This academic year, the Duke Digital Initiative has been exploring how 3D might be used at Duke in teaching and learning. Sparked by the interest in 3D films and development of standards for high definition television, new consumer displays and cameras have been appearing in the marketplace, making 3D video easier to use and within reach for the average consumer. (Even YouTube has put options in place to allow for 3D video viewing in different formats.)
Some experimentation has been done for the past decade with the use of 3D video and displays in several fields. In medicine and biology, 3D has been used to clarify procedures or processes; in art or the sciences, 3D can help to show relationships between objects in space or highlight textures and surfaces of objects that are being studied.
The Aiptek 3D camera shoots video in “side by side” format, an emerging standard used on the web and on consumer high definition televisions. Video shot with the camera can be edited in iMovie and then uploaded for viewing in 3D on YouTube. In addition, video from the cameras can be edited in the MPS Labs and, using the 3D Stereo Toolbox Lite plugin for Final Cut Pro available on a dedicated workstation in MPS West, can be converted to a format that can be viewed using inexpensive red/blue glasses in 3D on any dvd player and display. Red/blue 3D glasses are available in the MPS.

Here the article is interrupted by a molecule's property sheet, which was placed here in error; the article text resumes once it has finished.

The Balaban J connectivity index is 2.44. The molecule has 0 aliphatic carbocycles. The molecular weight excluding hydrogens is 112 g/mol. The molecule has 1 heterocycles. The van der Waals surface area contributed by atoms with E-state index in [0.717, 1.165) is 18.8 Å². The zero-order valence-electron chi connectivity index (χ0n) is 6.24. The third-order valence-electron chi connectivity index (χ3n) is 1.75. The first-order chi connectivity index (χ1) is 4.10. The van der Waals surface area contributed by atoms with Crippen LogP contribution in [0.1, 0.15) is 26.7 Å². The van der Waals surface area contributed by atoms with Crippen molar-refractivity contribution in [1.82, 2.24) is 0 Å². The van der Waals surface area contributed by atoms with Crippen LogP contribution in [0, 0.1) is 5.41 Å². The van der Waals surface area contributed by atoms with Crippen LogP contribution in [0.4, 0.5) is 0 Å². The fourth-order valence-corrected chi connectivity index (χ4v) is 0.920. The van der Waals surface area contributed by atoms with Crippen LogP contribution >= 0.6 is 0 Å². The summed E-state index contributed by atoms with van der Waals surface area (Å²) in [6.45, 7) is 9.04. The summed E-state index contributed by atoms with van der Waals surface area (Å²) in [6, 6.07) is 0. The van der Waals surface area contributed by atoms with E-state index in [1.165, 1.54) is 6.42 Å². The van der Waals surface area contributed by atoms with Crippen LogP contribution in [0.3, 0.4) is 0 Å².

Several users have uploaded videos shot with the Aiptek 3D video camera to YouTube – this short piece is a tour of a park in Springfield, Missouri. You can use the 3D menu at the bottom of the video to choose the format you wish to use to view it (side by side, red/blue glasses, etc.)
If you would like to reserve one of the Aiptek 3D cameras for a two-week checkout, you can fill out our online reservation form. You can find out more about the camera and our 3D exploration at the DDI website or contact the DDI 3D exploration team for more information.